The Law of Conway

Roel Wieringa (www.cs.utwente.nl/~roelw) and Pascal van Eck (www.cs.utwente.nl/~patveck)

The GRAAL project (is.cs.utwente.nl/GRAAL)

University of Twente, the Netherlands

15 November 2004

 

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In a landmark article published in 1968, Conway claimed that the structure of a designed system will be isomorphic to the communication structure of the designing system. This has become known as the law of Conway. The reason is simple: If the system to be designed is too large to be understood by one person, then several persons will be involved in the design. But these must agree a work breakdown among themselves.

This work breakdown will be reflected in the structure of the designed system, because each designer will work on his or her own part.

Consequences for infrastructure management

We see this law at work in the way infrastructure is managed. Infrastructure is partitioned into domains, and for each domain, there are one or more infrastructure domain specialists who follow the technology market, translate business strategy into acquisition decisions for their infrastructure domain, and generally manage that domain. In all organizations studied, we found an isomorphy between the infrastructure domain architecture and the infrastructure management department, which was organized according to the same domains. This has an unexpected consequence for any reorganization of the infrastructure architecture.

 

  • Propoposition. A change in infrastructure architecture should be accompanied by a change in the infrastructure management structure.

 

This can be a hindrance to change, because infrastructure managers tend to derive their status, and also their salary, from the number of domains they manage.

Consequences for the business system design department

 

 

In the business system architecture, Conway's law implies that the business system layer will be isomorphic to the business system design department (alignment relationship 1). This means that, say, different application areas and subject areas are designed by different design groups. But we already saw that to align business systems to the business, there must be a structural similarity between the two (alignment relationship 2) as represented by the landscape map. (Landscape maps represent the top level architecture of the business system layer.) As a consequence, in order to achieve alignment, the business system department should structure itself according to the business supported by the systems they design (alignment relationship 3). This leads us to the following generalization.

 

  • Proposition. Business system alignment is achieved by aligning the business system design department with the supported business operations.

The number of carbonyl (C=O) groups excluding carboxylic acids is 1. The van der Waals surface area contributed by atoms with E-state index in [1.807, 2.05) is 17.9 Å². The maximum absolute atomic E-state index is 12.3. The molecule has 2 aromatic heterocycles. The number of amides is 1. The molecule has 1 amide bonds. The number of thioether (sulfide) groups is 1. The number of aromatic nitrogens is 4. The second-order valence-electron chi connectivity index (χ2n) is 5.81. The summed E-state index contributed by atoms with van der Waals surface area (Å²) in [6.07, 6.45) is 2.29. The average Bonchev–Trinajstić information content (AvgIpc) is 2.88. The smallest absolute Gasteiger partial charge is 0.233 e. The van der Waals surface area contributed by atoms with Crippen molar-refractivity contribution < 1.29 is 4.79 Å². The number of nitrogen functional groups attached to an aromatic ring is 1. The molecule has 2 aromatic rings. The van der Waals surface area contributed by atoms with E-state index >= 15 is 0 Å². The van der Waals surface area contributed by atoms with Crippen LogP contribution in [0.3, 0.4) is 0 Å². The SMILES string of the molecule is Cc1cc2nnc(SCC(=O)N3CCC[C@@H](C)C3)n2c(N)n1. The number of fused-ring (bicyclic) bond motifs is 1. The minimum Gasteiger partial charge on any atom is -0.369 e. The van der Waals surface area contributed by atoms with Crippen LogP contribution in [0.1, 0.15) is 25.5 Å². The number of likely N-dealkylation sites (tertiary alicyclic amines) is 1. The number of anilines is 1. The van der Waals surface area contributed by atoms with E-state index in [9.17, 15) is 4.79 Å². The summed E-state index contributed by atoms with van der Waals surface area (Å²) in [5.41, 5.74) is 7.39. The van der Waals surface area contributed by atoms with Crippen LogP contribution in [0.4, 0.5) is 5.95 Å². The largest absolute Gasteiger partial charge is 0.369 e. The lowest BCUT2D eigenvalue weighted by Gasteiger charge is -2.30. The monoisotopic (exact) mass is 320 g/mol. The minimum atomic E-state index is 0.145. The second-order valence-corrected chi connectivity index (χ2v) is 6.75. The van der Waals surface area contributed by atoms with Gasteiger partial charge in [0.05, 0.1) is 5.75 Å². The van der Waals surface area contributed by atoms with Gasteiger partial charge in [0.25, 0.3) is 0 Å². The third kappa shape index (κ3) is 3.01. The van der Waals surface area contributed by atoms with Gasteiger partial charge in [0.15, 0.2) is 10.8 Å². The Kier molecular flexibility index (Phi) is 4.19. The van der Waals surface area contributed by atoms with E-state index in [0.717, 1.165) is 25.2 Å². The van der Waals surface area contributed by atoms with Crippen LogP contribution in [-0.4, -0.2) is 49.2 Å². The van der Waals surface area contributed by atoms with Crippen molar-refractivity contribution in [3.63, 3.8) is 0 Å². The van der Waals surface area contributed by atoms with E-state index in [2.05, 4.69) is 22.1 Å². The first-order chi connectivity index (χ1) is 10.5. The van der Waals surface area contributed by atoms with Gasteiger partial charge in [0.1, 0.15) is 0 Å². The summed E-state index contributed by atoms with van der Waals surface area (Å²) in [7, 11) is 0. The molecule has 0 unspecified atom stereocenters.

For example, if the business is structured according to departments, where each department handles a set of business processes, then the business system design group should organize itself in the same way. This has the consequence that business system architects are in fact requirements engineers for particular business departments. They build a relationship with that department in which they build up implicit knowledge of user requirements, and develop an early warning system for impending changes in user requirements long before these changes are ratified officially.

 

The importance of such a relation was emphasized in one of the case studies we did. The organization in question was divided in a number of departments, all of which served a specific part of the company's market. The IT department was organized according to the company's structure: for each department there was a business unit in the IT department that handled all IT related work for the specific department. Each unit had its account managers, architects, software developers and maintenance personnel. The advantage of structuring the IT department in such a way is that specific knowledge about a department is concentrated in one business unit.

 

At a certain point in time the IT department was reorganized according to the software development process. All account managers were put in their own business unit, as were all architects, software developers and all maintenance personnel, respectively. The original idea was that each member of a business unit (e.g. an architect) can be assigned to projects of different departments, depending on availability of personnel within the business unit. Note that this is in contrast to Conway's law, and in practice meant that specific knowledge of a department's market was no longer available within projects. This problem was solved informally by forming teams within the business units, each of which (again) serving a specific department. When a project is started from a certain department, personnel from the related team are assigned to this project. Although the teams are informal units (and cannot be found on the organization chart), the relation between the departments and people designing systems for these departments is restored, thereby confirming Conway's law.

References

  1. M.E. Conway. ``How do committees invent?'' Datamation, 14(4):2831, April 1968.